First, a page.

Next to the MiG fighter aircraft was a fully aerobatic pilot trainer to cater for roles like training of night flying, weapon training and armed patrol duty. Its covering window was slightly open just enough to insert my phone and click to view the cockpit from inside.
We walked a little towards to one of the two halls and spotted the helicopter named Dhruv. Dhruv caters to multiple roles for Army, Navy, Airforce as well as civil. Amongst all the aircrafts placed there, this one had the maximum seating capacity of 14 people. The disastrous moment of the day was to see the seats and interiors chewn by rats.
I had never seen a meteorological radar before this and was all ecstatic to spot it and read the description about the Radar. Another Radar which looked engaging was an L shaped band surveillance radar of 200 nautical miles which provides positional information to the aircraft.
The museum also housed some real engines like Garret (Dornier), Adour (Jaguar)and Orpheus (Kiran).
Here was the thing about which I had read the most in the newspapers and was really inquisitive about : A full size Heat shield of a PSLV. The heat shield houses the satellite which is to be launched into the space orbit. This shield protects the satellite while passing through the earth’s dense atmosphere. It is reusable as it explodes on reaching 110kms and falls down. There were a lot of technical details linked to it which bounced off my head 😛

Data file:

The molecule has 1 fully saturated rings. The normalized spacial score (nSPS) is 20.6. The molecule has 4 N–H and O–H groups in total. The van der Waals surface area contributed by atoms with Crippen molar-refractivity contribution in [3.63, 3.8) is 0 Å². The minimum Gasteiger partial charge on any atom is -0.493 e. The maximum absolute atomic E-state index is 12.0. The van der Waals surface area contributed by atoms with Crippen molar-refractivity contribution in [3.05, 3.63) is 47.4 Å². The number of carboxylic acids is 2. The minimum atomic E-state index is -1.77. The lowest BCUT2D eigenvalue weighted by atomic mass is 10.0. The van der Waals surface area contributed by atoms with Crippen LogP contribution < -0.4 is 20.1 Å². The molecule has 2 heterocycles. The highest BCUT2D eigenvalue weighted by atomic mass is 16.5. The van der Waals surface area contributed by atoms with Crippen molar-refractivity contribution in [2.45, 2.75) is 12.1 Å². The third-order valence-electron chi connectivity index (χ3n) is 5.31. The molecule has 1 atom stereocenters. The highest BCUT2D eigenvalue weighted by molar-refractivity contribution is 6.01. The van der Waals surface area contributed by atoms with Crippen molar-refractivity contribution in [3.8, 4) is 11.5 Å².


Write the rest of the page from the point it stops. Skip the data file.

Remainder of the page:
The museum also housed a small cafeteria which did not have any hot food or beverage. So, it is advisable to carry your own food if you intent to spend 3-4 hrs in the museum.
The temperature kept increasing and we sighed a breath of relief on seeing the halls assuming those to have fans at the least but no respite there as well. Nonetheless, the determination to check out all the exhibits was strong enough to keep us going. This hall housed the prized possession of various types of Aircraft models on static display and a lot of technical details for aerospace enthusiasts.
On the 1st floor of this hall, there were games available on chargeable basis. We opted for the motion simulator game which accentuated the real flying experience and was definitely worth the wait in the long queue.
The last leg of the museum (which could be the first leg as well if we would have taken the right walkway upon entering the museum premises) was the hall which had the photographs displaying the growth and advancement of Indian aviation industry from 1940 till now. It also had photographs of political leaders from various countries visiting the HAL Aerospace centre. At the time of exit, we noticed a board mentioning about the free guide facility. So, when you plan to visit this museum, ask for the free guide.
My visit to the Heritage centre and Aerospace museum has indeed increased my interest in fighter jets and enriched my understanding of these to a great extent.
Entry hours : All days 9 AM to 5 PM
Entry Ticket fee : Rs. 30 per person
Motion Simulator game charges : Rs.50 per person